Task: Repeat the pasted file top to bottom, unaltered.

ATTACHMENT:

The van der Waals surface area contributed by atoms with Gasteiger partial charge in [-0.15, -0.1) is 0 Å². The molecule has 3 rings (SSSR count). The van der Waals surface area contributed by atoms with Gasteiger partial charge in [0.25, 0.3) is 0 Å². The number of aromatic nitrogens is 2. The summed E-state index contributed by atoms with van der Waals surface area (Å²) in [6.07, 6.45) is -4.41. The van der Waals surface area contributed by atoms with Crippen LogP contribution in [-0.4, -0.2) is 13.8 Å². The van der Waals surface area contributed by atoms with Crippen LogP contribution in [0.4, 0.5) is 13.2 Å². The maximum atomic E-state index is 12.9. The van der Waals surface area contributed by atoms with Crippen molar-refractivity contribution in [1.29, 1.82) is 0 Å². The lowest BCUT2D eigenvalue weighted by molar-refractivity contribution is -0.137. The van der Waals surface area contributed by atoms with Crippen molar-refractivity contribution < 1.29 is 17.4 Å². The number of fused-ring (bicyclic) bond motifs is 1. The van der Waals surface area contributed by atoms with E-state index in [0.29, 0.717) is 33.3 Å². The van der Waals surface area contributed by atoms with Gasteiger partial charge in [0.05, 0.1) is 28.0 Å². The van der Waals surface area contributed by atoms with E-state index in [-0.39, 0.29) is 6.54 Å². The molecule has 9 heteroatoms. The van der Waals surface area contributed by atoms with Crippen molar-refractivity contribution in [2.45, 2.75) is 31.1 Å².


The van der Waals surface area contributed by atoms with Gasteiger partial charge in [-0.15, -0.1) is 0 Å². The molecule has 3 rings (SSSR count). The van der Waals surface area contributed by atoms with Gasteiger partial charge in [0.25, 0.3) is 0 Å². The number of aromatic nitrogens is 2. The summed E-state index contributed by atoms with van der Waals surface area (Å²) in [6.07, 6.45) is -4.41. The van der Waals surface area contributed by atoms with Crippen LogP contribution in [-0.4, -0.2) is 13.8 Å². The van der Waals surface area contributed by atoms with Crippen LogP contribution in [0.4, 0.5) is 13.2 Å². The maximum atomic E-state index is 12.9. The van der Waals surface area contributed by atoms with Crippen molar-refractivity contribution in [1.29, 1.82) is 0 Å². The lowest BCUT2D eigenvalue weighted by molar-refractivity contribution is -0.137. The van der Waals surface area contributed by atoms with Crippen molar-refractivity contribution < 1.29 is 17.4 Å². The number of fused-ring (bicyclic) bond motifs is 1. The van der Waals surface area contributed by atoms with E-state index in [0.29, 0.717) is 33.3 Å². The van der Waals surface area contributed by atoms with Gasteiger partial charge in [0.05, 0.1) is 28.0 Å². The van der Waals surface area contributed by atoms with E-state index in [-0.39, 0.29) is 6.54 Å². The molecule has 9 heteroatoms. The van der Waals surface area contributed by atoms with Crippen molar-refractivity contribution in [2.45, 2.75) is 31.1 Å².